Crime authors spill their guts about writing...
This week: Mary Jane Riley
Tell us about yourself.
I live in East Anglia with my television reporter husband and Golden Retriever Bella. We moved here about thirty years ago intending to stay for two years, but the place gets hold of you and now I don’t want to live anywhere else – especially anywhere there are streetlights. I was a radio presenter with the BBC and Independent radio for many years, presenting news, magazine and sports programmes – I am nothing if not versatile! In recent years I worked on the BBC News website and covered many crime stories – great for providing kernels of ideas. I have three children – they all live away from home but do keep coming back… My first book, The Bad Things, was published by Killer Reads/Harper Collins in August 2015, and my second After She Fell, in April this year.
How do you pick character names? Do any have special meaning to you?
That’s an interesting one! The names of main characters seem to come out of the ether and suit their personalities – I’m not sure how it happens, it just does - and it’s so important to get the right one, after all, you have to live with them for the best part of a year. Minor characters are more difficult and in both my books I have shamelessly stolen the names of friends and colleagues – they don’t seem to mind. Once, in the first book I wrote (that hasn’t seen the light of day) I couldn’t think of a name for a pretty important character. He was eventually called Belkin – the name on the side of my wireless router.
Where do you most like to do your writing?
Walking the dog. She’s a great listener. Then I write notes in longhand at the kitchen table before going to my desk upstairs and planting my backside very firmly on the chair.
Do you ever get writer’s block? How do you tackle it?
I often feel I have writer’s block because I’m not actually writing anything. Then I get worried. But usually once I sit down and start to type (or talk to the dog) it begins to spill out…. Scenes, characters, plot have been composting in my brain without me knowing.
There are times when the reason I can’t start to write is because I haven’t figured out how to start the story, or where to go next. Once I’ve done that, I’m okay, even if it changes later, which it usually does. Sometimes if it’s not working, I have to go back to the place where it stopped working and try something different, if you see what I mean.
How has your writing style developed over time? And your approach to writing?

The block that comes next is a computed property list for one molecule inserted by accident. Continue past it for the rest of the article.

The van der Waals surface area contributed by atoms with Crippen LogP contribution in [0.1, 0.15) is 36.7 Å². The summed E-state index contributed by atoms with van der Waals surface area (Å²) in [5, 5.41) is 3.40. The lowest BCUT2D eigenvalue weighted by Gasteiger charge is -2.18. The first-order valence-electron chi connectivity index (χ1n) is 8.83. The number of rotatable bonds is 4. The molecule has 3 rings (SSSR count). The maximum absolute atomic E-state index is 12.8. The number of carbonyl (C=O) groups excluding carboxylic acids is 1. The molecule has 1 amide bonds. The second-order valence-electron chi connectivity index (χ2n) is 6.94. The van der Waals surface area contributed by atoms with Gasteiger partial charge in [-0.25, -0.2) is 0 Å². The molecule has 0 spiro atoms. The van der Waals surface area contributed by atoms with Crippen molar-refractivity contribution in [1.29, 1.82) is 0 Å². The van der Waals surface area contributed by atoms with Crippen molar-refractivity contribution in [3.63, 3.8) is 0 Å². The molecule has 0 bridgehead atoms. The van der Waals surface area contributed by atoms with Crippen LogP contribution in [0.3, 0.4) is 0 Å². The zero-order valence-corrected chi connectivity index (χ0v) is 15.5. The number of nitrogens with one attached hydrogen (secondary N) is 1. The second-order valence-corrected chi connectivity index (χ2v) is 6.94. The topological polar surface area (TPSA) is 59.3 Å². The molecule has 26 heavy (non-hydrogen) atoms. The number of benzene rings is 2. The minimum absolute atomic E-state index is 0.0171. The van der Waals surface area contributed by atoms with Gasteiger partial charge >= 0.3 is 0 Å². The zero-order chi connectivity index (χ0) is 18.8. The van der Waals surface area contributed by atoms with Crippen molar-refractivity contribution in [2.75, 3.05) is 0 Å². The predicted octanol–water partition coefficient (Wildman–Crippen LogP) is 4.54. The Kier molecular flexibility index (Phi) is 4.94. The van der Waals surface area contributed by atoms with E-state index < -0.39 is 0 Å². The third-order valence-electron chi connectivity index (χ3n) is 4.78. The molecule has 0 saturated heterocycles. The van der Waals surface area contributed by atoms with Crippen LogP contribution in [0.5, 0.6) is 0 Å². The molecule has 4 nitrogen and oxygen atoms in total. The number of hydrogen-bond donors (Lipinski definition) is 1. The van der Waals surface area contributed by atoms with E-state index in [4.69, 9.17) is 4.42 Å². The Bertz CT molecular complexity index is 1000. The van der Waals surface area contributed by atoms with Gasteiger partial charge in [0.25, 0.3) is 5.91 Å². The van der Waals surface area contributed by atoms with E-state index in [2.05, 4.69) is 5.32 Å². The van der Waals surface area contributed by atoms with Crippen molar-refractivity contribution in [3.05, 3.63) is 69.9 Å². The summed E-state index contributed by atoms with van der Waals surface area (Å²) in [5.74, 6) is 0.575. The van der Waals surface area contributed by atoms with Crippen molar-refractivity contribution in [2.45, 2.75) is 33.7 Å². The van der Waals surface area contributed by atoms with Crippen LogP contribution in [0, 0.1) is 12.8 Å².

Because I am a journalist I am used to writing in short, clear sentences, which has stood me in good stead for writing crime – there is no room for waffle in this genre. I don’t like to waste words or be too complicated and try never to use three words when one will do. When I wrote my first crime novel, I was working early shifts at the BBC, so I used to come home at about 2pm, have a kip and then do an hour or so’s writing – I couldn’t and still can’t concentrate for more than two hours at a time. Now I am writing full time, I find I have to be more disciplined and treat it as a job. A thoroughly enjoyable job, but one nonetheless. I’m not sure I’m succeeding!
What's the best writing tip you've ever been given? How has it influenced you?
‘Don’t get it right, get it writ’ (sic) – from a lovely writing friend. Such good advice – sit down and write something, anything, because you can always change it, make it better – you can’t fix a blank page. I think the idea that what you put down on a page has to be perfect first time stops many people from writing, from plunging in and giving it a go. Just get something down, you can always change it.
What/who are you’re writing influences? Has this changed as your career has developed?
Patricia Highsmith, Ruth Rendell, PD James, Daphne Du Maurier – these authors will always be with me. But I can be a bit of an author tart! I read a book by, say, Mark Billingham, and wish I could write like him. Then I read one by Robert Galbraith, and wish I could write like her. Then Christobel Kent, and wish – well, you can see where this is going, can’t you?
How much do your own life experiences appear in your writing?
Obviously covering a lot of crime stories for the BBC helped me see the best and the worst of people. I find the East Anglian land and skies and great inspiration and a sense of place is very important to me. And then, of course, all life experiences are important – experiencing pain, joy, birth, death, humour, sadness and more all feed into my writing – as it should. We all have experience of these emotions and I think that is the very essence of the exhortation to write what you know.
AFTER SHE FELL is out in paperback from TODAY!
It is also available as an ebook.
What’s the best and worst thing about being an author?
The best thing? Having a reader say they really enjoyed my book. The worst thing? Paranoia. Will anyone read it? Will they like it? Will it bomb?
Which book or character are you most proud of creating, and why?
It’s taken a while to sink in, but I’m proud of both of my books because I wrote them and they got published.
What’s the secret of your success?
I’ll tell you when I get there!